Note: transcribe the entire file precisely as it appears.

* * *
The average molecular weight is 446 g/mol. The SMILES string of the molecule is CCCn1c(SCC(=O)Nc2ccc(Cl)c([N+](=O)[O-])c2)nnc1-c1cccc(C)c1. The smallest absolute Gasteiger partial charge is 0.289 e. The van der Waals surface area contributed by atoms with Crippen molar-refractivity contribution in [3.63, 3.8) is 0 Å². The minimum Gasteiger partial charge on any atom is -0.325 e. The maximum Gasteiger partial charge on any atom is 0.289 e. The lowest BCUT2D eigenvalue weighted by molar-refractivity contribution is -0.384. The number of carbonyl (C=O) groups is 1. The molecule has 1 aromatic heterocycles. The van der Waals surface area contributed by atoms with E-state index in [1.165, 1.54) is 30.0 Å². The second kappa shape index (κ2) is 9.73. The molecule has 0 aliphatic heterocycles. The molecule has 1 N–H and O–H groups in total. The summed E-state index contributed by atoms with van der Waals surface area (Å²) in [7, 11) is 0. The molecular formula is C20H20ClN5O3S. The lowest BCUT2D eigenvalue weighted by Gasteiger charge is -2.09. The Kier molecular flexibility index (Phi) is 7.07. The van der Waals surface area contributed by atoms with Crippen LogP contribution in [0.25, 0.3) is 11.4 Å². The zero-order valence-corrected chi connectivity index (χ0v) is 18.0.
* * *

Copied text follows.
The average molecular weight is 446 g/mol. The SMILES string of the molecule is CCCn1c(SCC(=O)Nc2ccc(Cl)c([N+](=O)[O-])c2)nnc1-c1cccc(C)c1. The smallest absolute Gasteiger partial charge is 0.289 e. The van der Waals surface area contributed by atoms with Crippen molar-refractivity contribution in [3.63, 3.8) is 0 Å². The minimum Gasteiger partial charge on any atom is -0.325 e. The maximum Gasteiger partial charge on any atom is 0.289 e. The lowest BCUT2D eigenvalue weighted by molar-refractivity contribution is -0.384. The number of carbonyl (C=O) groups is 1. The molecule has 1 aromatic heterocycles. The van der Waals surface area contributed by atoms with E-state index in [1.165, 1.54) is 30.0 Å². The second kappa shape index (κ2) is 9.73. The molecule has 0 aliphatic heterocycles. The molecule has 1 N–H and O–H groups in total. The summed E-state index contributed by atoms with van der Waals surface area (Å²) in [7, 11) is 0. The molecular formula is C20H20ClN5O3S. The lowest BCUT2D eigenvalue weighted by Gasteiger charge is -2.09. The Kier molecular flexibility index (Phi) is 7.07. The van der Waals surface area contributed by atoms with Crippen LogP contribution in [0.25, 0.3) is 11.4 Å². The zero-order valence-corrected chi connectivity index (χ0v) is 18.0.